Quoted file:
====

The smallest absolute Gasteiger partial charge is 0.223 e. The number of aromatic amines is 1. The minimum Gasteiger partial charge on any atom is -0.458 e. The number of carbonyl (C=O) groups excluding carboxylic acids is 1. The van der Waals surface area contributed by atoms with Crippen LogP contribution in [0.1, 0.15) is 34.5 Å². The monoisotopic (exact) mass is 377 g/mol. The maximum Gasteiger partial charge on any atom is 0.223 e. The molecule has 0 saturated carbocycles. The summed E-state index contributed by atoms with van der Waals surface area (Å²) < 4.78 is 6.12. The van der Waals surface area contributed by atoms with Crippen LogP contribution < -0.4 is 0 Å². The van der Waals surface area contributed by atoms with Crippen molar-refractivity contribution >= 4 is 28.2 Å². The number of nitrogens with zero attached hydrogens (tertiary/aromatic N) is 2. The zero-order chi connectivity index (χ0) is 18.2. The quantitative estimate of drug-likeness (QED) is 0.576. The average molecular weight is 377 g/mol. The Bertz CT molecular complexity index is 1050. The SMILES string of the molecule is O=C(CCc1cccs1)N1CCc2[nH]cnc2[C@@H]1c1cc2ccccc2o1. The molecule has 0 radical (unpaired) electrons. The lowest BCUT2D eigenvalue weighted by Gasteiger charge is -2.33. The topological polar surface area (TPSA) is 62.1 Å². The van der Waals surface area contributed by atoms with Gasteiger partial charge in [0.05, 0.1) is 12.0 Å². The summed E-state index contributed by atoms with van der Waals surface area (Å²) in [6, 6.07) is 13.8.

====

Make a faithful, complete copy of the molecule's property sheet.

The smallest absolute Gasteiger partial charge is 0.223 e. The number of aromatic amines is 1. The minimum Gasteiger partial charge on any atom is -0.458 e. The number of carbonyl (C=O) groups excluding carboxylic acids is 1. The van der Waals surface area contributed by atoms with Crippen LogP contribution in [0.1, 0.15) is 34.5 Å². The monoisotopic (exact) mass is 377 g/mol. The maximum Gasteiger partial charge on any atom is 0.223 e. The molecule has 0 saturated carbocycles. The summed E-state index contributed by atoms with van der Waals surface area (Å²) < 4.78 is 6.12. The van der Waals surface area contributed by atoms with Crippen LogP contribution < -0.4 is 0 Å². The van der Waals surface area contributed by atoms with Crippen molar-refractivity contribution >= 4 is 28.2 Å². The number of nitrogens with zero attached hydrogens (tertiary/aromatic N) is 2. The zero-order chi connectivity index (χ0) is 18.2. The quantitative estimate of drug-likeness (QED) is 0.576. The average molecular weight is 377 g/mol. The Bertz CT molecular complexity index is 1050. The SMILES string of the molecule is O=C(CCc1cccs1)N1CCc2[nH]cnc2[C@@H]1c1cc2ccccc2o1. The molecule has 0 radical (unpaired) electrons. The lowest BCUT2D eigenvalue weighted by Gasteiger charge is -2.33. The topological polar surface area (TPSA) is 62.1 Å². The van der Waals surface area contributed by atoms with Gasteiger partial charge in [0.05, 0.1) is 12.0 Å². The summed E-state index contributed by atoms with van der Waals surface area (Å²) in [6, 6.07) is 13.8.